One Good Man –
My wife was asked on Monday and Tuesday if she had been abused. It’s startling but understandable. She had oral surgery last week and they had to remove part of her jaw bone to get the job done. They used a tool to keep her mouth open as wide as possible and the result was a large bruise on the left side that stretches from her bottom lip to below her chin. It looks as someone punched her in the face. Her father was the first who asked, more than once I might add, to make sure she wasn’t being hurt by me or anyone. The next several times were by the nurses and doctors when she had another small procedure done on Tuesday. They asked her if she was being abused, felt safe. Beth and I were talking about this when she came home yesterday evening. She said; “People asked about me being abused by my husband.” I told her I was thankful and wanted her to feel safe. I think a good man and a father wants to know (for sure!) that his daughter is not being harmed. Beth’s dad is both and I wouldn’t expect anything less. A good doctor, nursing staff, will do the same.
I’m still haunted by the Supreme Court hearings that concluded last week. Testimonies were given, victimization claimed, both parties using a woman as a political prop. It broke my heart and made me angry. I kept waiting for one good man, from either side, to step up. Then the President went to a rally and insulted, demeaned, and accused the woman who testified at the hearings of being a; “hoax.” Then men stood up…and cheered.
Why is being a good man, which is the only way to be a good husband, father, and friend, in such small demand these days?
Surfing or Drowning –
I just finished reading an article from seven years ago today about a father and son who were killed by a drunk driver. The mom shared it on social media and the heartache is still present and the wound raw. I can’t imagine the pain. I knew the father a little. He was in our church’s youth group. He was a few years older than me but always seemed cool. He was an athlete. He ran, biked, swam, and surfed. The morning dad and son were killed they were training for a triathlon. The father was named after his father and the son carried on the tradition. He was the III.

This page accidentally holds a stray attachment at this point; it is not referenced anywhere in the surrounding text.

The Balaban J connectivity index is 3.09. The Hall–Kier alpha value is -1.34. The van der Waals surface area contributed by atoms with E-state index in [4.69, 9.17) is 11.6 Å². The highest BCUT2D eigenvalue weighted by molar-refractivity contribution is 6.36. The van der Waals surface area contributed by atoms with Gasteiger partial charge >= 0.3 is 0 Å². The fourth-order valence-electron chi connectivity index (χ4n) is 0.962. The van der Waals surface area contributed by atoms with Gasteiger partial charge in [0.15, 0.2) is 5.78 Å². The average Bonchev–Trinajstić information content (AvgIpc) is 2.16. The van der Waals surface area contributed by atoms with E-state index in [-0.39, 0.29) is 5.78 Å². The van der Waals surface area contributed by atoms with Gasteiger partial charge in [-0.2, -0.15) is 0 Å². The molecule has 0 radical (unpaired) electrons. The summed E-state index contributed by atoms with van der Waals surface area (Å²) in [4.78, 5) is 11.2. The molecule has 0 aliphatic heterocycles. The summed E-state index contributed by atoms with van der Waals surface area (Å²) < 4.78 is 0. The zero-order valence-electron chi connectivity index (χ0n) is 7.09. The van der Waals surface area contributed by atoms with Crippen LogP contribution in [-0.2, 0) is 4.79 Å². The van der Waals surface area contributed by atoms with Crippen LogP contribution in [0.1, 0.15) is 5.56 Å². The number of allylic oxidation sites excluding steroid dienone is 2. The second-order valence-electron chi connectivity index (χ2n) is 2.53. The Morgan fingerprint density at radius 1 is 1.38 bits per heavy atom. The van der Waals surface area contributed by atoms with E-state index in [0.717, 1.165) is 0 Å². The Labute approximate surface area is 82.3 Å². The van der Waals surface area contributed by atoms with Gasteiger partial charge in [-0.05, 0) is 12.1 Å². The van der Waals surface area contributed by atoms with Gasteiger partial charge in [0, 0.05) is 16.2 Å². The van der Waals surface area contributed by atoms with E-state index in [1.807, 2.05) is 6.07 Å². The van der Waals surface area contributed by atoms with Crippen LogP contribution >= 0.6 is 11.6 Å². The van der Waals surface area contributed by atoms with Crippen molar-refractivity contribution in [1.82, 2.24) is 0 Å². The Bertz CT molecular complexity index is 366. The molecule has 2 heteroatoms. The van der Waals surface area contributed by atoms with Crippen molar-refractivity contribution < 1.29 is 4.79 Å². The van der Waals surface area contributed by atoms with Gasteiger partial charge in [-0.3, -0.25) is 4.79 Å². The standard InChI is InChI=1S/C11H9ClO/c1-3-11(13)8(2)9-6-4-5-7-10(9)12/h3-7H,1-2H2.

How do you have hope in the midst of such loss? How do you not drown in sorrow? How do you not get lost in such darkness? I don’t think there’s an easy answer. Quips and quotes don’t begin to address the brokenness and reveal our lack of intimacy with death. We do everything we can to avoid it. Most of us try to prolong our lives by any means necessary. When death finally does come we are quick to make the arrangements, organize a memorial or funeral service and push past it as fast as possible. But even then, death finds a way to corner us, trap us, confront us. After the hustle and bustle of meals, flowers, sympathy cards, and services we find ourselves alone when death, misery, mourning, comes calling.
Experts tell us that when we are caught in a riptide to not fight the current or it will surely drown its victim. Let it grab you and then slowly, moving parallel to the shore, slip from its grip. I think this is how we deal with the loss of those we love. There’s no escaping and fighting and refusing to acknowledge its power end in certain defeat. To allow it take hold, scare us, shake our faith, sweep our “normal” life away, but not giving up is the key. Slowly our strength returns, we regain our bearings, we slip from its grip, rise above the waters and live.